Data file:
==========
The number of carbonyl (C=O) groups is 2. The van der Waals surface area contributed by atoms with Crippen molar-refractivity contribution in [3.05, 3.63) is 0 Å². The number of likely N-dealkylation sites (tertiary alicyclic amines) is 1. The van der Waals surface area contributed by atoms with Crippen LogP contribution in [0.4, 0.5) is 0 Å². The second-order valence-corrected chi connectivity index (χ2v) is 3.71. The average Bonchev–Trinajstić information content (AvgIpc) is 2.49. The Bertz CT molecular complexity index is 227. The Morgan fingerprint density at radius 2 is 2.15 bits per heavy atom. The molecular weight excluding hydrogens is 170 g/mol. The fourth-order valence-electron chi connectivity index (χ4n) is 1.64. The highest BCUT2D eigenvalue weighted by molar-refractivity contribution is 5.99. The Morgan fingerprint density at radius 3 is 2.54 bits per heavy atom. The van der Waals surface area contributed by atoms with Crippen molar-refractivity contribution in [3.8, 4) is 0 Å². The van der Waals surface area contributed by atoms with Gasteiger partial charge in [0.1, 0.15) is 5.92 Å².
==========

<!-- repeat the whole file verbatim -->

The number of carbonyl (C=O) groups is 2. The van der Waals surface area contributed by atoms with Crippen molar-refractivity contribution in [3.05, 3.63) is 0 Å². The number of likely N-dealkylation sites (tertiary alicyclic amines) is 1. The van der Waals surface area contributed by atoms with Crippen LogP contribution in [0.4, 0.5) is 0 Å². The second-order valence-corrected chi connectivity index (χ2v) is 3.71. The average Bonchev–Trinajstić information content (AvgIpc) is 2.49. The Bertz CT molecular complexity index is 227. The Morgan fingerprint density at radius 2 is 2.15 bits per heavy atom. The molecular weight excluding hydrogens is 170 g/mol. The fourth-order valence-electron chi connectivity index (χ4n) is 1.64. The highest BCUT2D eigenvalue weighted by molar-refractivity contribution is 5.99. The Morgan fingerprint density at radius 3 is 2.54 bits per heavy atom. The van der Waals surface area contributed by atoms with Crippen molar-refractivity contribution in [3.8, 4) is 0 Å². The van der Waals surface area contributed by atoms with Gasteiger partial charge in [0.1, 0.15) is 5.92 Å².